Coin Value Finder » 1946 Quarter Value: are “D”, “S”, No mint mark worth money?

1946 Quarter Value: are “D”, “S”, No mint mark worth money?

If you’re searching for valuable coins in your pocket change, keep an eye out for Washington quarters produced in 1946. These coins contain 90% pure silver, so their value may depend on their silver content if they’ve been circulated heavily.

Discover your 1946 quarter value with our comprehensive review. Explore the fascinating history and rarity of this classic coin. Learn how to maximize the worth of your collection and determine its true value in today’s market. Find out if your 1946 quarter is worth a fortune now!  

1946 Quarter Value Details

  • Category: Washington Quarter
  • Mints: Philadelphia, Denver, San Francisco
  • Total Mintage: 66,712,800
  • Obverse Design: George Washington
  • Reverse Design: American Eagle with outspread wings
  • Designer:  John Flanagan
  • Composition: 90% silver; 10% copper
  • Diameter: 24.3 mm (0.9566929 inches)
  • Mass: 6.25 grams
  • Thickness: 1.75 mm (0.069 inches)
  • Edge: Reeded
  • ASW: 0.18 oz

Also Read: Top 15 Most Valuable Quarters In Circulation

1946 Quarter Value Chart

1946 Quarter Value Chart

Mint Mark MS63 MS64 MS65 MS66 MS67
1946 No Mint Quarter Value $14.18 $20.25 $47.25 $105 $1,020
1946 D Quarter Value $16.20 $25.92 $40.50 $61 $260
1947 S Quarter Value $13.37 $22.68 $47.25 $84 $328

1946 Quarter Value and Varieties Guide

This section will explore the value and varieties of the 1946 Washington quarters and provide you with all the information you need to know to start or expand your coin collection.

1946 No Mint Mark Quarter Value

1946 No Mint Mark Quarter

  • Type: Washington Quarter
  • Edge: Reeded
  • Mint mark: None
  • Place of minting: Philadelphia
  • Year of minting: 1946
  • Face value: $0.25
  • $ price: $14.18 to $1,020
  • Quantity produced: 53,436,000
  • Designer: John Flanagan

After World War II, a lot of quarters were made, and it wasn’t until 1947 that people started to notice the economy slowing down. Many 1946 (P) Quarters are available, but it’s hard to find really good ones. Some of them have slight differences, but only coin experts would be interested. There are also fewer quarters with more significant differences, and they are less exciting.

The 1946-P Washington Quarter is a silver coin produced at the Philadelphia mint with a face value of $0.25. It contained moderate silver and was minted as a Mint Strike coin for monetary use. Despite a large production of 53,436,000 coins, it has lower collectibility.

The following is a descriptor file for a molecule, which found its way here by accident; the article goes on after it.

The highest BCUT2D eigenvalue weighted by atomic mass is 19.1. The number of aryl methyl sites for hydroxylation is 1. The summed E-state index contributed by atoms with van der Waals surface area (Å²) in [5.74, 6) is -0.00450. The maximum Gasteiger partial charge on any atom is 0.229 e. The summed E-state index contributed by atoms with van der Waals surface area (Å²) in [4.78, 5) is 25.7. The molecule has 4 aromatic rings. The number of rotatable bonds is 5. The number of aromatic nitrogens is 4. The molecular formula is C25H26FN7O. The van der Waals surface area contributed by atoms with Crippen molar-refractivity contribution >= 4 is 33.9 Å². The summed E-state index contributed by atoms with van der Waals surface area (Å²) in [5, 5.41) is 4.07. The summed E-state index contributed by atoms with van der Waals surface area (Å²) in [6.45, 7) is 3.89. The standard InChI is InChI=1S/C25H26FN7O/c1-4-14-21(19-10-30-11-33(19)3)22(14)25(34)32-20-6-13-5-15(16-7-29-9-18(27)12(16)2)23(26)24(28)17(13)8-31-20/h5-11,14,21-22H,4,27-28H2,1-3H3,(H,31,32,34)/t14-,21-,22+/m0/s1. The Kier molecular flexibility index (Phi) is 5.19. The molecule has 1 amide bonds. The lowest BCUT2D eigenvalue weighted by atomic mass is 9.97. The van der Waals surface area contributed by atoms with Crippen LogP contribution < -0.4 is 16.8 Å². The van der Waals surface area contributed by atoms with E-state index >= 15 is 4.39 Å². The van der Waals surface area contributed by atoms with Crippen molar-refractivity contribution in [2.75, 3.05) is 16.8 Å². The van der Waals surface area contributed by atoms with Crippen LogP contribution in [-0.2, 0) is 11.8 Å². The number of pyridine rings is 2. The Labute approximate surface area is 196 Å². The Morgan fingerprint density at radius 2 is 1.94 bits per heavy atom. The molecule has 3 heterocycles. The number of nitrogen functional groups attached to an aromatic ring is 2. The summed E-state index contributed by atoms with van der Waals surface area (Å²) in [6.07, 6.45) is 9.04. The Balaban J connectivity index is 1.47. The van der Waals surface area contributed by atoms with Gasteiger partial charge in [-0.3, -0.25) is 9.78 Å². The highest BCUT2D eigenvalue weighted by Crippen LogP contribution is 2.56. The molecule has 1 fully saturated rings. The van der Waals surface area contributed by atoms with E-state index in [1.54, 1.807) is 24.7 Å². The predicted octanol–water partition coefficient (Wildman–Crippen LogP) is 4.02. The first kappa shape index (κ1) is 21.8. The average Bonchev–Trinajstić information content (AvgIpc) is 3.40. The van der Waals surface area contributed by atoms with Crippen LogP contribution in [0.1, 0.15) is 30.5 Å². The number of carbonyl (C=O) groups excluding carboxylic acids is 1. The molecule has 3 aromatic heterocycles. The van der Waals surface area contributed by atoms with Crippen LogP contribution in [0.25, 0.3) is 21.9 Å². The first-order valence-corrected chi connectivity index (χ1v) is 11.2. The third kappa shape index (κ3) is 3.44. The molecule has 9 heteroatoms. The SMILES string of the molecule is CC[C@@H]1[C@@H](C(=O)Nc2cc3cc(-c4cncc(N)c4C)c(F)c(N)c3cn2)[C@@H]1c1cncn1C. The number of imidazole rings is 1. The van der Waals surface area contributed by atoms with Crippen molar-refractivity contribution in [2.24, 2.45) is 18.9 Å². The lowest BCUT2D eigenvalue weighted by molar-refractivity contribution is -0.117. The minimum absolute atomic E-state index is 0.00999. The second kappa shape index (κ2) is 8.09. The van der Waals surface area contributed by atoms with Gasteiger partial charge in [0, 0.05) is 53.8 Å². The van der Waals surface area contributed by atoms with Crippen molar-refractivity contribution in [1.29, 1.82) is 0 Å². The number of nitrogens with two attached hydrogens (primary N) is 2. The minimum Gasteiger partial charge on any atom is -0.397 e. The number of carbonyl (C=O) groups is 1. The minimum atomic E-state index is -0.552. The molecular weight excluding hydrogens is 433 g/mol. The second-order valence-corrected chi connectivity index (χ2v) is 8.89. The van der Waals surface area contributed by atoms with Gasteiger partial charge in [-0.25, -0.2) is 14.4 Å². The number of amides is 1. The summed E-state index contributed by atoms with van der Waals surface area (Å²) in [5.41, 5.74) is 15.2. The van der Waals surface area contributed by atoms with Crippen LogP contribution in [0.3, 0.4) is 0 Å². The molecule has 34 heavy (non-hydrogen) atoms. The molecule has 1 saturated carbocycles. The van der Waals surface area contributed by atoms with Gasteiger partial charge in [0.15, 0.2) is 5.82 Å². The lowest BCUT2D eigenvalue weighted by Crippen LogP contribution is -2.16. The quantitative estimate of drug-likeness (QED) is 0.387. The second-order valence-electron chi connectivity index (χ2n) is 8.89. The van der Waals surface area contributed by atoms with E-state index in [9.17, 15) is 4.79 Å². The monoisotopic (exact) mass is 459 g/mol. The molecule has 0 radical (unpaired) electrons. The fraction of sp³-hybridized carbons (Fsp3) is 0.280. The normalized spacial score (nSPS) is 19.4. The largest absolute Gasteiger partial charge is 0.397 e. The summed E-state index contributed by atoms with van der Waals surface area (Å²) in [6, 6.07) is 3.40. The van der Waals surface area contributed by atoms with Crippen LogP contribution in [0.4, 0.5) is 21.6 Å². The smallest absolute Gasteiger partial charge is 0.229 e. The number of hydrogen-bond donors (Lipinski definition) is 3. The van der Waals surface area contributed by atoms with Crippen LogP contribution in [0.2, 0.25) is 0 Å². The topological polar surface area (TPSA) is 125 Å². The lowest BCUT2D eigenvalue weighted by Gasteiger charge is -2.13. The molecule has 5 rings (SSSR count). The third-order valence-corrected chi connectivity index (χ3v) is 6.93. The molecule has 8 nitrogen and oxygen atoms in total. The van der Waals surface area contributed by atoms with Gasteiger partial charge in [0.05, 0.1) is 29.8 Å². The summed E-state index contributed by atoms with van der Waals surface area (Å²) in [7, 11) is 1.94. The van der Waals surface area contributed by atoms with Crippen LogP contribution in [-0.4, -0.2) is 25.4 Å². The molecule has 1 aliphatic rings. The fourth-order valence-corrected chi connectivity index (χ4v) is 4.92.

Nonetheless, a specific date and no mint mark combinations are highly coveted by collectors and command a premium price. We suggest you identify these rare and valuable varieties to find a treasure among your spare change.

1946 D Quarter Value

1946 D Quarter

  • Type: Washington Quarter
  • Edge: Reeded
  • Mint mark: D
  • Place of minting: Denver
  • Year of minting: 1946
  • Face value: $0.25
  • $ price: $16.20 to $260
  • Quantity produced: 9,072,800
  • Designer: John Flanagan

When graded, coins are rated based on their condition, known as the Mint State (MS) rating. The higher the rating, the better the condition of the coin, and thus, the more valuable it is.

A 1946 Washington Quarter with a rating of MS67 is in almost perfect condition, with no signs of wear or blemishes. This grade of 1946 D Quarter can be sold at an estimated $260.

To find a 1946-D Washington Quarter for your collection, look for a coin with a nice frosty luster and beautiful surfaces. Mint State coins from this date are easy to find and well-struck.

1946 S Quarter Value

1946 S Quarter

  • Type: Washington Quarter
  • Edge: Reeded
  • Mint mark: S
  • Place of minting: San Francisco
  • Year of minting: 1946
  • Face value: $0.25
  • $ price: $13.37 to $328
  • Quantity produced: 4,204,000
  • Designer: John Flanagan

The rarity of the 1946-S Washington Quarter made it more likely to survive in lower grades. It wasn’t collected much until the mid-1960s, and even then, it was saved for its silver content, not collectibility. Like other silver coins, it could have melted down when the price of silver soared in the late 1970s.

People who owned the 1946-S saw it more as a valuable silver asset than a rare coin. If they sold it, finding a replacement in circulation would have been challenging, but they could have anticipated finding a cheaper one if silver prices dropped.

Also Read: Top 16 Most Valuable Modern Quarters Worth Money

1946 Quarter Value History

1946 marked the end of World War II and the beginning of a new era in the United States. During this time, the US Mint produced a significant number of quarters that collectors now highly sought after.

The Washington quarter is the 25-cent piece of the United States currently in circulation. Originally, it was supposed to be issued for only one year, in 1932, to commemorate the bicentennial of George Washington’s birth. However, it remained in production and replaced the Standing Liberty quarter.

Since 1965, Washington quarters have been made of cupronickel clad to copper, but silver coins for collection from 1974 are still obtainable. The bicentennial committee established in 1932 planned to replace the Walking Liberty fifty-cent piece, but Congress chose to replace the Standing Liberty quarter instead, featuring Washington’s image on the quarter dollar’s obverse ever since.

Controversy arose over the design of the Washington quarter coin. The Commission of Fine Arts supported Laura Gardin Fraser’s design, but Treasury Secretary Mellon and Charles Moore chose John Flanagan’s instead. Ogden Mills upheld the decision when he succeeded Mellon, and Flanagan’s design was revealed in April 1932. And that is what the 1946 Quarter value design we know today is.

Regarding the design of the 1946 Washington Quarter, on the front side, you’ll find none other than George Washington himself, flanked by the words “Liberty,” “In God We Trust,” and “Quarter Dollar. “Flip it over and feast your eyes on a soaring eagle, its majestic wings spread wide, clutching both an olive branch and arrows in its talons, with the words “United States Of America,” “Quarter Dollar,” and the mint mark.